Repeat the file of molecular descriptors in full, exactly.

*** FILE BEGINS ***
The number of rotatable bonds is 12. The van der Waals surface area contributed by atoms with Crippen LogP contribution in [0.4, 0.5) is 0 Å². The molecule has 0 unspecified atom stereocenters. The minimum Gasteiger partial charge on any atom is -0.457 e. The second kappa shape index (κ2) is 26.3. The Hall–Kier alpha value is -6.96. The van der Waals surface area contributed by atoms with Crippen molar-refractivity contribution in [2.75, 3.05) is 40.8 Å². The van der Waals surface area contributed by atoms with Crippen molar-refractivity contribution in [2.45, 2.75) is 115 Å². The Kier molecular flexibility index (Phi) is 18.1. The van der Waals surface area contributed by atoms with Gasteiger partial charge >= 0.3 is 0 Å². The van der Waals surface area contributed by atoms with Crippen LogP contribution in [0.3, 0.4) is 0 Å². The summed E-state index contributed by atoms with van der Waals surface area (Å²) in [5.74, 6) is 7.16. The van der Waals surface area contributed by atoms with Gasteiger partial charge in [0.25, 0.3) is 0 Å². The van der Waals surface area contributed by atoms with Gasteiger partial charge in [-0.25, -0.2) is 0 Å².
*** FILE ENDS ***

The number of rotatable bonds is 12. The van der Waals surface area contributed by atoms with Crippen LogP contribution in [0.4, 0.5) is 0 Å². The molecule has 0 unspecified atom stereocenters. The minimum Gasteiger partial charge on any atom is -0.457 e. The second kappa shape index (κ2) is 26.3. The Hall–Kier alpha value is -6.96. The van der Waals surface area contributed by atoms with Crippen molar-refractivity contribution in [2.75, 3.05) is 40.8 Å². The van der Waals surface area contributed by atoms with Crippen molar-refractivity contribution in [2.45, 2.75) is 115 Å². The Kier molecular flexibility index (Phi) is 18.1. The van der Waals surface area contributed by atoms with Gasteiger partial charge >= 0.3 is 0 Å². The van der Waals surface area contributed by atoms with Crippen LogP contribution in [0.3, 0.4) is 0 Å². The summed E-state index contributed by atoms with van der Waals surface area (Å²) in [5.74, 6) is 7.16. The van der Waals surface area contributed by atoms with Gasteiger partial charge in [0.25, 0.3) is 0 Å². The van der Waals surface area contributed by atoms with Gasteiger partial charge in [-0.25, -0.2) is 0 Å².